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A legacy of Katrina: Green homes

Apr 8, 2010 -

In this city on the mend, hundreds of state-of-the-art, energy-efficient homes are being built in lower-income neighborhoods, a trend that's outpacing most of the rest of the USA.

More than 500 green homes are being built with features such as solar panels and rain-catching cisterns in neighborhoods that received the brunt of the damage from the 2005 floods following Hurricane Katrina. Hundreds of other homes are being given green upgrades.

"New Orleans is certainly a leader in that regard," says Suzanne Watson of the Washington-based American Council for an Energy-Efficient Economy. "The scale ... is remarkable."

Green building has traditionally been left to higher-end homes, whose owners can afford the costlier features, says Forest Bradley-Wright of the New Orleans-based Alliance for Affordable Energy. But as New Orleans began to rebuild, non-profits stepped in with innovative techniques to build eco-friendly homes in lower-income neighborhoods such as the Lower 9th Ward and Pontchartrain Park, he says.

"The destruction caused by Katrina necessitated almost everyone to rethink how to rebuild their home," Bradley-Wright says.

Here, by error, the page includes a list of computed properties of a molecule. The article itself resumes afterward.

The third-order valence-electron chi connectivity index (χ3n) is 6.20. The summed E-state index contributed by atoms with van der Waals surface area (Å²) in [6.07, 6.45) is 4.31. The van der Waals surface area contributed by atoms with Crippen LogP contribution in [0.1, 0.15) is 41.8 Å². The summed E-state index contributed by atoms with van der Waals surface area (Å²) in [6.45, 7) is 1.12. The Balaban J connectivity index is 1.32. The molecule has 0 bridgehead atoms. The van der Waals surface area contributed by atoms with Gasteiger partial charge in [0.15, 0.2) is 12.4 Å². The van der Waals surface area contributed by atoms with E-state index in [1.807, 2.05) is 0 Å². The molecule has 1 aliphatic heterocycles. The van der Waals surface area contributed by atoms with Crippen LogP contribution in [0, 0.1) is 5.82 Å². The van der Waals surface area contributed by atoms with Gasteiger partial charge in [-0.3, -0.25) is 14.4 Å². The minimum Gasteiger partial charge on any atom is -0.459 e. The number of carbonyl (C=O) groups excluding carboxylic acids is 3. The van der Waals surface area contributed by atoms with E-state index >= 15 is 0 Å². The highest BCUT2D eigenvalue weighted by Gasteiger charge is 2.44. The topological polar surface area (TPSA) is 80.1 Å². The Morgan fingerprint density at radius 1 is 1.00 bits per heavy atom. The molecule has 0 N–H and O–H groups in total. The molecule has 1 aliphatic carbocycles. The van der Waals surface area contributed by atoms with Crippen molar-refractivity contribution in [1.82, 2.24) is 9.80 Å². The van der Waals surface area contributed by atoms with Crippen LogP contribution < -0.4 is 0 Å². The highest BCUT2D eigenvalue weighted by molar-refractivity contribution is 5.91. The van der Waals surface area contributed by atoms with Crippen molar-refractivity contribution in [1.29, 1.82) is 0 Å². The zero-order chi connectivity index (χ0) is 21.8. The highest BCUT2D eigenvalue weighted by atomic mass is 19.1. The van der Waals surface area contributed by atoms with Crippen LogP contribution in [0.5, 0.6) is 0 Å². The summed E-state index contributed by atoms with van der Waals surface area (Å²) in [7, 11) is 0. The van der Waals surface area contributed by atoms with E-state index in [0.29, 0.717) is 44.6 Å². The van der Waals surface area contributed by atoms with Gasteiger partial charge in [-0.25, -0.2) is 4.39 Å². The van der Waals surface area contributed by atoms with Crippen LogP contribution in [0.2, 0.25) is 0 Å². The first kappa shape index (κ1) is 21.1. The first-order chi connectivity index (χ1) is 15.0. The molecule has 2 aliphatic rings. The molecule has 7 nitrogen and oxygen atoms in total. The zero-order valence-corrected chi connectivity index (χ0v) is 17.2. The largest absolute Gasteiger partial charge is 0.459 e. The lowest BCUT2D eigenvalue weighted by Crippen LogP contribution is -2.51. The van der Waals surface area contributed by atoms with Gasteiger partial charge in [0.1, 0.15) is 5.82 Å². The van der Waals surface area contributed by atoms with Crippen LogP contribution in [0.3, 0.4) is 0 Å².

Other U.S. cities are building energy-efficient, affordable housing. The Boston Housing Authority, for example, is getting $63 million in federal money for energy-efficiency improvements, the largest public-housing project of its kind in U.S. history. But it's rare for a city to develop so many sustainable and affordable single-family homes, Watson says.

"What's happening in New Orleans is incredibly impressive," says Dana Bourland of Enterprise Community Partners, a Maryland-based non-profit that supports affordable housing efforts.

New Orleans projects include:

*Five green homes and an 18-unit apartment complex in the Lower 9th Ward developed by California-based Global Green USA.

*More than 150 energy-efficient homes planned for the Pontchartrain Park area, an effort led by actor Wendell Pierce, a New Orleans native best known for his role in the HBO series The Wire.

*150 eco-friendly homes planned for the Lower 9th Ward by Make It Right, the initiative started by actor Brad Pitt. So far, 34 of the homes have been built and range in price from $120,000 to $160,000. Energy bills are 75% lower than comparable homes, says construction director Jon Sader.

Resident Neal Dupar, 48, says his new Make It Right home has slashed his energy and water costs by $300 a month. "It's helped a great deal," he says. (c) Copyright 2010 USA TODAY, a division of Gannett Co. Inc.



Updated: 2016/06/30

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